A Digital Library Or Netflix For E-Books – What Is The Future Of Classroom Materials?

shutterstock_237601468Last week educational literacy platform LightSail published the results of its latest survey, which sought to understand the perspectives of educational leaders and their migration from paper books to digital books. The findings, compiled of responses from 475 US educators, makes for interesting reading and suggests a surging e-book market with a strong demand for new technologies.

According to the State of the Digital Book Market survey, 94 per cent of respondents predicted an increase in their use of e-books over the next two years, with 52 per cent reckoning they will come to account for more than 40 per cent of all books in their school or district in the same time period. As more than half of those surveyed say that currently less than 10 per cent of all their books are e-books, these findings represent huge growth in a short amount of time.

One particular area of focus was that of purchasing models for e-books, with a majority (40 per cent) indicating a desire for a library model, where the texts are owned by the school and checked in or out by students onto their devices. Sixteen per cent preferred a subscription model, akin to Netflix, where students pay a monthly fee but can access a broad library. Just 4 per cent opted for a single, time-limited checkout per rental model.

Still, whichever the preferred purchasing model, it is clear that school and district leaders are embracing the migration to digital books, as 52 per cent say that they prefer students to be reading digital books rather than paper books going forwards. They also feel that using digital books can offer more than just material for reading; when asked whether they were looking into digital literacy tools (such as personalising material, assessing and measuring behaviour, or allowing annotations) 86 per cent of respondents reported that they had researched at least one of aforementioned tools. Fifty eight per cent have researched 3 or more tools.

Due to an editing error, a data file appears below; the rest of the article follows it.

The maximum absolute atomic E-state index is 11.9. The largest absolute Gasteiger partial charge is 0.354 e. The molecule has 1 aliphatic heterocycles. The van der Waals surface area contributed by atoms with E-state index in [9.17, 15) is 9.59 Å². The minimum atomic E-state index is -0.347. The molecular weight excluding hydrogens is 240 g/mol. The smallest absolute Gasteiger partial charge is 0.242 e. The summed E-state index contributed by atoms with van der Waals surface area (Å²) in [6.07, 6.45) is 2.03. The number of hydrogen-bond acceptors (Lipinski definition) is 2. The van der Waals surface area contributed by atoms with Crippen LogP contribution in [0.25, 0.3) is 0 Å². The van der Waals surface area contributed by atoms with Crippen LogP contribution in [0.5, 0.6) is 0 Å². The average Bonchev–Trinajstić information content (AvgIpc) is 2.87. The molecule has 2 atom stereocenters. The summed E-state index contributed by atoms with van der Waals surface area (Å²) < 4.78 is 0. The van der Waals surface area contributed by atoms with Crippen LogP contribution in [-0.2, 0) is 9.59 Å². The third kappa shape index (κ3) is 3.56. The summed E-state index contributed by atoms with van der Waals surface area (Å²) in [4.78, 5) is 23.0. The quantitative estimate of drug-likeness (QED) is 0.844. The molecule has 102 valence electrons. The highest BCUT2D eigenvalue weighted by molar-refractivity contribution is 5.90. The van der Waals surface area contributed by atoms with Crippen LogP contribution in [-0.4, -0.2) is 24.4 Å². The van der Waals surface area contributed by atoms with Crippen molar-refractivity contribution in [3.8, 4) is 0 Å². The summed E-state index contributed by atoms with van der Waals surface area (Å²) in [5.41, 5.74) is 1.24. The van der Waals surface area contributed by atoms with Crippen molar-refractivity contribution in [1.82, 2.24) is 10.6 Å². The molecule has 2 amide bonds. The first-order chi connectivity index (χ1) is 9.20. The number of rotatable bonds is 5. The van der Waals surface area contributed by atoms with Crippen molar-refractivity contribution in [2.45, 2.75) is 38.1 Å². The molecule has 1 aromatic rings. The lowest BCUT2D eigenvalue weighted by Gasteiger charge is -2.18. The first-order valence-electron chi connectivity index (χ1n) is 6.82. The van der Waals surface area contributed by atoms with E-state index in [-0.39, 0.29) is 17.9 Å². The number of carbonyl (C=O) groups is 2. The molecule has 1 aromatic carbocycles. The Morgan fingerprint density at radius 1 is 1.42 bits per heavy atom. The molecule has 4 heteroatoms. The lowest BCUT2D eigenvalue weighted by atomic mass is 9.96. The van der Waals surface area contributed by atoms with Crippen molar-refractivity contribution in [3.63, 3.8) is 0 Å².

The survey also highlighted some of the concerns that educators had about e-books. This included challenges finding the right books in a digital format, a feeling that e-books need to be better designed for note-taking and navigation, and concerns about web access or device compatibility. Other issues included fears about the cost of the transition to digital and reassurance that students will be accessing books “appropriate for their social/emotional level.”

I know I am probably stating the obvious, but publishers of educational material and popular classroom literature will need to be prepared for the surge in demand for digital versions of their texts and should start building in the appropriate functionality to meet student needs sooner rather than later.



Date Published : 25th of February 2015

Steve Odart

Published by : Steve Odart

About the Author : Steve Odart is the founder of Ixxus, with 28 years experience in the publishing industry. He started life at the London College of Printing, following his grandfather into the printing industry. He spent many years working with Quark through its launch of Quark XPress, and the Quark Publishing System, before setting up a publishing division within one of the UK’s largest Sun Microsystems Resellers. He then joined Oracle, as EMEA Business Development Director – Publishing and Media, prior to founding Ixxus in 2004. Steve has an extensive knowledge of publishing past, present and future, and has worked with the majority of the largest global publishers in his career to date.